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Big firms such as Apple will have to track, report most greenhouse gas emissions to do business in California

Apple is among only six companies receiving an "A" for zero emissions efforts.

Corporate giants such as Apple will soon be required to track and report almost all of their greenhouse gas emissions if they do business in California – including emissions from their supply chains, business travel, employees’ commutes and the way customers use their products, reports The Conversation.

That means, for example, that Apple will have to account for materials that go into iPhones.

California Gov. Gavin Newsom signed two new rules into law on Oct. 7. Under the new Climate Corporate Data Accountability Act, U.S.- companies with annual revenues of US$1 billion or more will have to report both their direct and indirect greenhouse gas emissions starting in 2026 and 2027. The California Chamber of Commerce opposed the regulation, arguing it would increase companies’ costs. But more than a dozen major corporations endorsed the rule, including Apple.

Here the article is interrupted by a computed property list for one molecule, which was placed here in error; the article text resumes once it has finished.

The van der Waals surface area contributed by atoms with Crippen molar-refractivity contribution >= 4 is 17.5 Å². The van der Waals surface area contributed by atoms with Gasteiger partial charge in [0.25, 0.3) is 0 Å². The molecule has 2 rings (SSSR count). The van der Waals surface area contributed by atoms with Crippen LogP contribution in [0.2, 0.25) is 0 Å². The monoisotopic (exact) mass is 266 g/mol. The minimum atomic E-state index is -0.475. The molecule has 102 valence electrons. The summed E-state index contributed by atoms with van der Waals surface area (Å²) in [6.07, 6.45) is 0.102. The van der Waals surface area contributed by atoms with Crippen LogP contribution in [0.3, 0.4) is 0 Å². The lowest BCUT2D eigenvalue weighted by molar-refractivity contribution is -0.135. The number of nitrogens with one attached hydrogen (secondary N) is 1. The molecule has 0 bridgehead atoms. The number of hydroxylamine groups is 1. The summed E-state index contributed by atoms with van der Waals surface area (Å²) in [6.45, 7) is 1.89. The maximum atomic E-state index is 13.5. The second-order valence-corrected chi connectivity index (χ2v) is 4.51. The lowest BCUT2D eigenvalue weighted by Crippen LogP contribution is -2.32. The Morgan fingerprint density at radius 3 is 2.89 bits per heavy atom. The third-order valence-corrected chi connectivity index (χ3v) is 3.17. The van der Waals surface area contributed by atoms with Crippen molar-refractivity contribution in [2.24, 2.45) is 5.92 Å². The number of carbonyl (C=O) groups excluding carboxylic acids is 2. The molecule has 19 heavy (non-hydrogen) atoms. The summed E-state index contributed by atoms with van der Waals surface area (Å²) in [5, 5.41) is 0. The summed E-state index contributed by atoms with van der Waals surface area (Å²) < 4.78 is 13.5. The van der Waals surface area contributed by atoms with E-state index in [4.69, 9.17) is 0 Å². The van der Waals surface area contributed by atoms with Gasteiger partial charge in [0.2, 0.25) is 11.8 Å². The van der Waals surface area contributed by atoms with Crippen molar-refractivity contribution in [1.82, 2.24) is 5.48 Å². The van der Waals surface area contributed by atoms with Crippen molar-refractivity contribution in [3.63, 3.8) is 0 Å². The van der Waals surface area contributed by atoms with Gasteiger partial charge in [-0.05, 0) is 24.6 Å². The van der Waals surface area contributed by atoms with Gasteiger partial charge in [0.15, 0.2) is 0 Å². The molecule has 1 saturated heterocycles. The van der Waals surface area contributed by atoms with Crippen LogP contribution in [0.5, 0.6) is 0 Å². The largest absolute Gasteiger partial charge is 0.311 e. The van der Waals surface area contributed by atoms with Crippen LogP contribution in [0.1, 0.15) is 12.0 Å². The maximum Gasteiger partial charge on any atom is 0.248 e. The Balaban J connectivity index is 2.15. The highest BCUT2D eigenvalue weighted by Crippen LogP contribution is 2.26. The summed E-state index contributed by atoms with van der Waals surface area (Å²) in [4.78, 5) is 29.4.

“Throughout our environmental journey, we’ve emphasized the importance of measurement and reporting to help us understand our impact,” said the letter, signed by Apple’s director for state and local government affairs D. Michael Foulkes, a copy of which Senator Scott Wiener posted on Thursday to X (the social media service formally known as) Twitter.

The second law, the Climate-Related Financial Risk Act, requires companies generating $500 million or more to report their financial risks related to climate change and their plans for risk mitigation.

Dennis Sellers
the authorDennis Sellers
Dennis Sellers is the editor/publisher of Apple World Today. He’s been an “Apple journalist” since 1995 (starting with the first big Apple news site, MacCentral). He loves to read, run, play sports, and watch movies.